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Train teachers to teach

The predicament of unemployment is a critical part of any economy, but it becomes unacceptable when the crisis matures to graduate unemployment. Such crisis occupies the centre stage of economic planning of any country that bothers about the future of its citizens.

Measures to ensure that public funds committed towards skills acquisition do not run to waste should be put in place. Essentially, it means when a country plans its economic policy interventions, there is prominent need to synchronise all sectors and plans to achieve unified progress simultaneously.

Surprisingly, insurmountable challenges are pronounced in gigantic proportions in the teaching sector.

We acknowledge that the nature of problems in this sector transcends merely unemployment of trained teachers.  We however find that this problem has a dominant role in the crises that continue to besiege the sector. We therefore seek to create awareness on this specific matter and hereby submit to our authorities and the nation at large, the plight of trained unemployed teachers.

Statistics reveal that trained teachers remain unemployed despite the fact that public funds were utilised to train them on various subjects and at varying levels, being primary, junior and senior secondary. Statistics from the Teaching Service Management (TSM) reveal that candidates who graduated with specific skills in Religious Education, Setswana and Moral Education in 2008 remain unemployed, Physical Education, Social Studies graduates of 2009 continues to roam the streets.  Home Economics and Biology teachers of 2012 have no jobs and Science teachers of 2013 also lack employment. More seriously, the class of 2007 Agriculture are out in the cold.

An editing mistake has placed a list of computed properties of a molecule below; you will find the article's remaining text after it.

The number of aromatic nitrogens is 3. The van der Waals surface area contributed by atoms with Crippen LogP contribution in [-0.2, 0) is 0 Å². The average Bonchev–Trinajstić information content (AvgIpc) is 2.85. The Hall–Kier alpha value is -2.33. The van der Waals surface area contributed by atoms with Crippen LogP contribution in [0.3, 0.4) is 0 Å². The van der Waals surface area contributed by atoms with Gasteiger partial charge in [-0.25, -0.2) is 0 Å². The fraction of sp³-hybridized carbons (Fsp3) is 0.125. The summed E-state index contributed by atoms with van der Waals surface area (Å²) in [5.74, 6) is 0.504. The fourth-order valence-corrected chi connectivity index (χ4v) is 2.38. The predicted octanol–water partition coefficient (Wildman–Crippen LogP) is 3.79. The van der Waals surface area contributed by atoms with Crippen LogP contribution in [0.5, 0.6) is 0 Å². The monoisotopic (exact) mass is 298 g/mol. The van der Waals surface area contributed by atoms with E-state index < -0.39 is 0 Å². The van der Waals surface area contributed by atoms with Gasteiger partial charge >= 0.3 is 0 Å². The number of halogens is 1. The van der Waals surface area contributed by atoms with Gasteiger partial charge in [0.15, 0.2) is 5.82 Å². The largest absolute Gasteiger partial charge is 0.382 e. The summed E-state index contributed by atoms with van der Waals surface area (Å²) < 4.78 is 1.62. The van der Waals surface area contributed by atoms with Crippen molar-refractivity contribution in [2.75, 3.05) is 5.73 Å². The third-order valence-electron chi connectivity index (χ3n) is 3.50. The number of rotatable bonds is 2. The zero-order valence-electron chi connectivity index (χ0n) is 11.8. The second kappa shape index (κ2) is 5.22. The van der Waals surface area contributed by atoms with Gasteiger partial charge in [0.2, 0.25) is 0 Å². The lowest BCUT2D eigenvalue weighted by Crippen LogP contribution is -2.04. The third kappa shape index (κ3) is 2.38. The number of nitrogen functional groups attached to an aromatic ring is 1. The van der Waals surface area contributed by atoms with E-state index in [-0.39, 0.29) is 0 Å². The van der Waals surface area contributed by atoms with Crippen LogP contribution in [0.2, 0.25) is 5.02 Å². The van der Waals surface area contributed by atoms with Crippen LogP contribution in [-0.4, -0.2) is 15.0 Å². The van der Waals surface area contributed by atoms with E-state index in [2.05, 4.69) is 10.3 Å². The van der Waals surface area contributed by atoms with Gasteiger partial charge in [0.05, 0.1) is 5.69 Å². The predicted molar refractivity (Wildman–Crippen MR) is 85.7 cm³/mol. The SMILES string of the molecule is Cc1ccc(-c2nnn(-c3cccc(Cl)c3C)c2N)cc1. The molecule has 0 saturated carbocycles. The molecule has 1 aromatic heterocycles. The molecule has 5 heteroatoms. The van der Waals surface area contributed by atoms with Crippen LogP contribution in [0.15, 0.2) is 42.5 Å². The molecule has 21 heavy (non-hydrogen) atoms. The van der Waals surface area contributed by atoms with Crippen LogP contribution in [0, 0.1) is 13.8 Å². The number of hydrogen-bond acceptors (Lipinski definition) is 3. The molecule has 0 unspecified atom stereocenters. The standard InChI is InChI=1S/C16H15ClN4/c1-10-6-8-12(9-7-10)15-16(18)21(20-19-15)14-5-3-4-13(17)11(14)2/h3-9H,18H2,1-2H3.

The government has continued to train more teachers in the same subjects in the subsequent years until present date without any plans to absorb those already without jobs. Ironically in the same subjects; almost all institutions of teaching continue to experience the influx of students and a sluggish recruitment of teachers, causing a teacher-student ratio crisis. We briefly catalogue below a few schools to illustrate the seriousness of this crisis:

Ledumadumane JSS 76 per class,

Mogoditshane JSS 61 per class, and

Ditsweletse JSS  61 class.


This is simply a serious planning crisis.

We experience an unbecoming phenomenon of administrative impropriety regarding recruitment of teachers. This is partly due to lack of procedural clarity relating to what fashion and shape the recruitment has to take. 

It is assumed that for permanent positions recruitment doesn’t require advertisement, rather a sequential selection from the list of graduates is done.

We experience spontaneous problems of deliberate errors of preferential treatment of certain individuals being absorbed without adherence to this procedure. All clarity given by authorities in those circumstances is clumsy and lack reasonableness.

This has disadvantaged deserving candidates who had legitimately expected to be absorbed sooner, only to be told that errors committed led to their omission from the list. This is as unjust and intolerable as it is corrupt.

Regarding temporary teachers, there is no recruitment procedure and this breeds corruption and nepotism equally. There are candidates who are continually given offers on temporary basis without a break whilst others are not considered for any. Similarly, fresh graduates access the market easily at the expense of those who graduated years back. This leaves more questions than answers because one is clueless as to the kind of procedure they have to follow in order to be given contractual employment.

It is also badly unfair as one may not successfully lodge a complaint where there is no procedure. There is need for procedural clarity and fairness so that every interested candidate may be empowered knowledge of the rightful process to following in order to acquire temporary employment. 

As if that is not enough, temporarily employed teachers are not granted maternity leave, rather they have their contracts terminated on account of pregnancy. This is serious discriminatory conduct by government and borders on infringement of human rights.

Government as an employer should be the champion of workplace rights and freedoms, not to assume a dictatorial role of determining when and how one wants to bear and grow their children or plan their families.